“Teammates ask me, ‘You worship the devil?’ ‘No, bro, I don’t believe there’s a God, why would I believe there’s a devil?”
— ESPN The Magazine, Aug. 6, 2015. AJ Guel photo (cropped); Creative Commons Attribution 2.0 Generic.
Candace Gorham, who went door to door as a Jehovah’s Witness as a child, then became an ordained evangelist as a Pentecostalist at 21, began suffering from post-traumatic stress disorder and other mood disturbances due to church teachings she came to see as psychological abuse. After earning a degree in secondary education and becoming a teacher, she completed her master’s degree focusing on black women’s mental health. Her religious beliefs crumbling, she began the Ebony Exodus Project, which is the title of her 2013 book, subtitled Why Some Black Women Are Walking Out on Religion — and Others Should Too.
“Through a long, slow, painful process, I moved through stages of being an unaffiliated believer, to being a non-Christian theist, to being an agnostic, to finally being an atheist.”
— “The Ebony Exodus Project” (Pitchstone Publishing, 2013). Photo submitted by Candace Gorham.
Somalian-born Hirsi Ali fled to the Netherlands in 1992 to avoid an arranged marriage, was elected to the Dutch Parliament in 2003 and became a prominent atheist and critic of Islam, particularly against abuse of women under the religion. She was forced to go into hiding when her colleague, Theo van Gogh, was viciously murdered after producing a film, “Submission,” with her. Her critically acclaimed memoir, Infidel, came out in 2005. She founded the AHA Foundation to end honor violence, forced marriage and female genital mutilation.
“I had left God behind years ago.. . . . From now on, I could step firmly on the ground that was under my feet and navigate based on my own reason and self-respect. My moral compass was within myself, not in the pages of a sacred book. . .”
— Ayaan Hirsi Ali, Infidel (2007). Photo by Brent Nicastro.
Known as the Black Socrates during the Harlem Renaissance, Harrison founded the Colored Socialist Club, then several black radical groups, including the Liberty League and the International Colored Unity League.
“It should seem that Negroes, of all Americans, would be found in the Freethought fold, since they have suffered more than any other class of Americans from the dubious blessings of Christianity.”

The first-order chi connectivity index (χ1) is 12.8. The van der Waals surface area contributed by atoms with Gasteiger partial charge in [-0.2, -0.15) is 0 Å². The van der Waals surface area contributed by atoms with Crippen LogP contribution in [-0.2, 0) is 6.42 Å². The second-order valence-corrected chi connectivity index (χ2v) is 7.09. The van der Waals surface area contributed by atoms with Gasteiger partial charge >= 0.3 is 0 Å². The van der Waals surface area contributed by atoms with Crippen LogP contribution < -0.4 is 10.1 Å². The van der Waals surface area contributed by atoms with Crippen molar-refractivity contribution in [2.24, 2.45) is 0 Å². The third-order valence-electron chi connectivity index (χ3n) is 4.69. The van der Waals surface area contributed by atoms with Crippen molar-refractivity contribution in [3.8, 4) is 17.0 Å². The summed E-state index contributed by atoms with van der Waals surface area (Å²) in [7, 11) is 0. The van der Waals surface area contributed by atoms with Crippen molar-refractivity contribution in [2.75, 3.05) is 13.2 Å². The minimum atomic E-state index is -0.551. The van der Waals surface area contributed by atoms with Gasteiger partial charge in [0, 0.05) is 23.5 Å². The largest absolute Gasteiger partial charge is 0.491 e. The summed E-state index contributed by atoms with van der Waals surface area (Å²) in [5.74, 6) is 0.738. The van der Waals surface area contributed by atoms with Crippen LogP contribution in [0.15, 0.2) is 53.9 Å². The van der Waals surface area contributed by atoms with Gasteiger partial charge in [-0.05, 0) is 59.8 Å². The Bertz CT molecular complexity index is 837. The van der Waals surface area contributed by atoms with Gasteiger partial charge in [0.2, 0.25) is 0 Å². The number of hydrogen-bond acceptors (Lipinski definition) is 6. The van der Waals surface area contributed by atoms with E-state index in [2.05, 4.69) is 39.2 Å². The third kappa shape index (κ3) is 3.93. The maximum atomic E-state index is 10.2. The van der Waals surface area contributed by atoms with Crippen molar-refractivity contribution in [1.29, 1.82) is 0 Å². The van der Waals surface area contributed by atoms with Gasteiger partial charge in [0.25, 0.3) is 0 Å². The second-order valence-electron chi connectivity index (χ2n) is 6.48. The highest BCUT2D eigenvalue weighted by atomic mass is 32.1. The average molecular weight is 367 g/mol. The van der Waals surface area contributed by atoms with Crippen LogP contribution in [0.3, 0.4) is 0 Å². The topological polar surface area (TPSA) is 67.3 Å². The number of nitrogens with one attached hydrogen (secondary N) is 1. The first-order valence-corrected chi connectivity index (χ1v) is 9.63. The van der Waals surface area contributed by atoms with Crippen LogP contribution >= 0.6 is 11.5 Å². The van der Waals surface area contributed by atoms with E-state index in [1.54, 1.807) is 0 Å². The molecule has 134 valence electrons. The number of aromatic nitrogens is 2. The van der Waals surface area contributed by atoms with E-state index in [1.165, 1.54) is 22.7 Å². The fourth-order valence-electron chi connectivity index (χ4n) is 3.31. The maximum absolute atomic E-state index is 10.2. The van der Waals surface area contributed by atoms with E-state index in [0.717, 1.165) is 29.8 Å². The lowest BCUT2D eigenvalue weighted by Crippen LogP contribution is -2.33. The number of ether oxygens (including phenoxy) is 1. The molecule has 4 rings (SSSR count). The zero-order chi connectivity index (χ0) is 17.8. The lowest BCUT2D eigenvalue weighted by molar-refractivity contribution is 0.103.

— Hubert Harrison, “The Negro Conservative,” 1914, quoted in Doubt: A History, by Jennifer Michael Hecht, 2003. Photo in the public domain.
Novelist, folklorist and short story writer Zora Neale Hurston attended Howard University, graduated from Barnard and did graduate study at Columbia at the height of the Harlem Renaissance. She wrote seven books, including her classic novel, Their Eyes Were Watching God (1937), although she was forced to take “day jobs,” including maid work, to support herself. A Zora Neale Hurston reader, I Love Myself When I am A Laughing . . . And Then Again When I am Looking Mean and Impressive, was published in 1979, after Alice Walker revived interest in her. Her oral history, Barracoon, based on interviews with the last survivor of the slave trade in the United States finally saw the light of day in 2018.
“Strong, self-determining men are notorious for their lack of reverence. . . Prayer seems to me a cry of weakness.”
— Zora Neale Hurston, “Religion,” from “Dust Tracks on a Road” (1942), anthologized in African-American Humanism: An Anthology, edited by Norm R. Allen Jr. (1991). Photo in the public domain.
Jaffree, an attorney, won the U.S. Supreme Court decision, Wallace v. Jaffree, 472 U.S. 38, 72 (1985), successfully challenging a period of silence for “meditation or voluntary prayer” and a law authorizing teachers to lead “willing students” in prescribed prayer. Jaffree’s children were ostracized, physically harassed and subjected to racial epithets.